Frances: So how did the idea of PCPs come about?
Bert: We first started working on the idea of Public Common Partnerships in 2017. One thing that characterised this period was a sort of ‘left hope’, not least due to the Corbyn leadership of the Labour Party, which had not existed for quite a long time. One of the key things to have come from that period was an acceleration in new economic thinking, where one of the most emblematic interventions was the 2017 Alternative Models of Ownership report. Rather than looking backwards to the 1940s and 50s, with a focus on top-down state ownership and centralised approaches to governance, this new economic thinking was starting to explore what alternative approaches to public ownership could actually look like. What does it mean, in terms of popular participation? What does that mean in terms of who actually owns something? How do these different forms of ownership contribute to a wider ecosocialist transition?
Keir: A key impetus for us was an article written by Martin O’Neill and Joe Guinan in Renewal Journal called The Institutional Turn: Labour’s new political economy, to which we authored a response titled What Can an Institution Do? Towards public-common partnerships and a new common sense. Firstly, we argued that we had to take seriously the wider effects of the way assets and resources are governed, to consider the positive and negative spillover effects of particular institutional designs. Secondly, reform of public institutions was a central part of the neoliberal revolution precisely because of these spillover effects, changing the way people thought about themselves by inculcating an individualistic mode of thinking [resulting in wider detrimental effects for the prospects for the development of socialist/anti-capitalist movements].
So the question for us became, how would you change that? How could processes of democratic governance linked to democratic ownership reverse the social-political effects of neoliberal institutional governance? What sort of institutions could help develop democratic subjects who are able to participate in a flourishing democracy that sees problems as social problems that can be addressed through collective action and cooperation?
Bert: Thinking about the wider socio-political effects of institutional forms certainly isn’t just the preserve of the left. If we take Margaret Thatcher at her word when she said that “economics are the method, the object is to change the heart and soul”, then we need to consider the past 40 years of economic interventions – from the Right to Buy policy to the marketisation of the NHS – as concerted attempts to fundamentally shift the psychological composition of societies. These reforms weren’t just about making the rich richer, but changing the ‘common sense’ of what it means to be a citizen, and what appears politically and socially possible. Institutional design is part of a political strategy.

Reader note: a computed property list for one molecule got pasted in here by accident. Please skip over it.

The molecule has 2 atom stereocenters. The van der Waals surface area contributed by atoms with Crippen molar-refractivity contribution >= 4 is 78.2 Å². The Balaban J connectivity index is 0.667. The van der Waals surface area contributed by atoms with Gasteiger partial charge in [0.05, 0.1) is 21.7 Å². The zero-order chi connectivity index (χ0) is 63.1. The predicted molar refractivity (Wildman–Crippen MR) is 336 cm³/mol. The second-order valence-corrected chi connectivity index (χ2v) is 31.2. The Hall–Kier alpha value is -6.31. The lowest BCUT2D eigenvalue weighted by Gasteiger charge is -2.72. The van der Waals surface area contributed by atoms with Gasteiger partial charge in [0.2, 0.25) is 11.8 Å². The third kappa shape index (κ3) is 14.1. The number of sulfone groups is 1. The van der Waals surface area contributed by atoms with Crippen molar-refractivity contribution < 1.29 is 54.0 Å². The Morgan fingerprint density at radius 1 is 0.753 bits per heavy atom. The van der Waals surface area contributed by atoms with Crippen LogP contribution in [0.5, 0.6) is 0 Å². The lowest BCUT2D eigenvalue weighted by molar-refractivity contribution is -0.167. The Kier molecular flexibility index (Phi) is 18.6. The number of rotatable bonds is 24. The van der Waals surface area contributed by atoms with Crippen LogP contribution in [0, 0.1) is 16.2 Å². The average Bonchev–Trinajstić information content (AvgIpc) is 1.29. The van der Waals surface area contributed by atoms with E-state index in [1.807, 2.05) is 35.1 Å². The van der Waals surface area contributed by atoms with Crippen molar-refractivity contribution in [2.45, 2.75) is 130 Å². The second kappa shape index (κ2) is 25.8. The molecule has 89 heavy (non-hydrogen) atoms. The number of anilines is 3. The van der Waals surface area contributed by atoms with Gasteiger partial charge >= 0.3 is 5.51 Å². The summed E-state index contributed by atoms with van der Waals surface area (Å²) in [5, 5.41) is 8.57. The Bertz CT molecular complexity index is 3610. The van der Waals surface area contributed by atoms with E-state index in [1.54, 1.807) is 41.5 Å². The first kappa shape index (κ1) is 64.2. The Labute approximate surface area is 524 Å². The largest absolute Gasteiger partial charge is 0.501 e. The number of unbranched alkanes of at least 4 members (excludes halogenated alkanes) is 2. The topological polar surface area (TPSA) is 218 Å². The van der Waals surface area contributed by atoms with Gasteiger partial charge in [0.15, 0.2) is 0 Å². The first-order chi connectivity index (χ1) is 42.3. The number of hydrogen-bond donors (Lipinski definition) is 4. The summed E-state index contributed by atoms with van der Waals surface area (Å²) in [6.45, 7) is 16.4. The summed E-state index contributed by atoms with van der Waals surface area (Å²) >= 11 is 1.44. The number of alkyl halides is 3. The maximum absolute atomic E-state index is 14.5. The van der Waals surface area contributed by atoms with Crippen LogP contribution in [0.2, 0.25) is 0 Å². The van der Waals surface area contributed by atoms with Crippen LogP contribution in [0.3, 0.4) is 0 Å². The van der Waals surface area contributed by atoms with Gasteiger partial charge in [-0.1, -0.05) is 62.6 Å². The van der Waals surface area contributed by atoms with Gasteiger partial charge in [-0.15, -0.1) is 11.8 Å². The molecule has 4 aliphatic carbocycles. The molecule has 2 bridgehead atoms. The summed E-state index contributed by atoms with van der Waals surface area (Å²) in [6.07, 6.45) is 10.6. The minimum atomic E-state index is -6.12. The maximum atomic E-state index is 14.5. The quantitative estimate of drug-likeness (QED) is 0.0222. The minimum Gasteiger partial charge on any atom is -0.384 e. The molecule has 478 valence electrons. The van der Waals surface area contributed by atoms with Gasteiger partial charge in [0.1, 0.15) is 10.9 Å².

Keir: We presented some of these initial ideas at a conference in early 2019 called Equality and Democracy in Local and City Government, which was significant in bringing together a lot of people associated with this new heterodox economic practice and thinking. It was there that we met Matthew Lawrence, who was in the process of establishing a new think tank called Common Wealth. Mat invited us to expand on the idea of PCPs in more depth and set out how we hoped they would contribute to a wider project of socialist transformation, which resulted in Common Wealth’s first publication: Public Common Partnerships – Building New Circuits of Collective Ownership.
Given this context, what was the starting point for thinking about how public-common partnerships could function in this way?
Keir: Public-Private Partnerships (PPP) are one of the flagship interventions of neoliberal institutional reform, with the Private Finance Initiative (PFI) perhaps the most well known iteration. The underpinning principle of PPPs, and especially PFIs, is that public institutions should act to incentivise private enterprise through ‘derisking’ investment decisions, ultimately by shifting costs and risk onto the state. We’ve seen this derisking approach accelerate in response to the 2008 crisis and then covid-19, where governments have consistently looked to socialise losses whilst privatising gains. Current discussions about fixing the energy cap are really more of the same, with the UK government preparing as much as £150BN of public money to effectively underwrite failed privatised energy companies.
Public-Common Partnerships try to undo this legacy of Thatcherite institutional reforms by directly reversing the direction of PPPs. Instead of the state derisking private enterprise, with PCPs public institutions would derisk projects of common ownership and governance.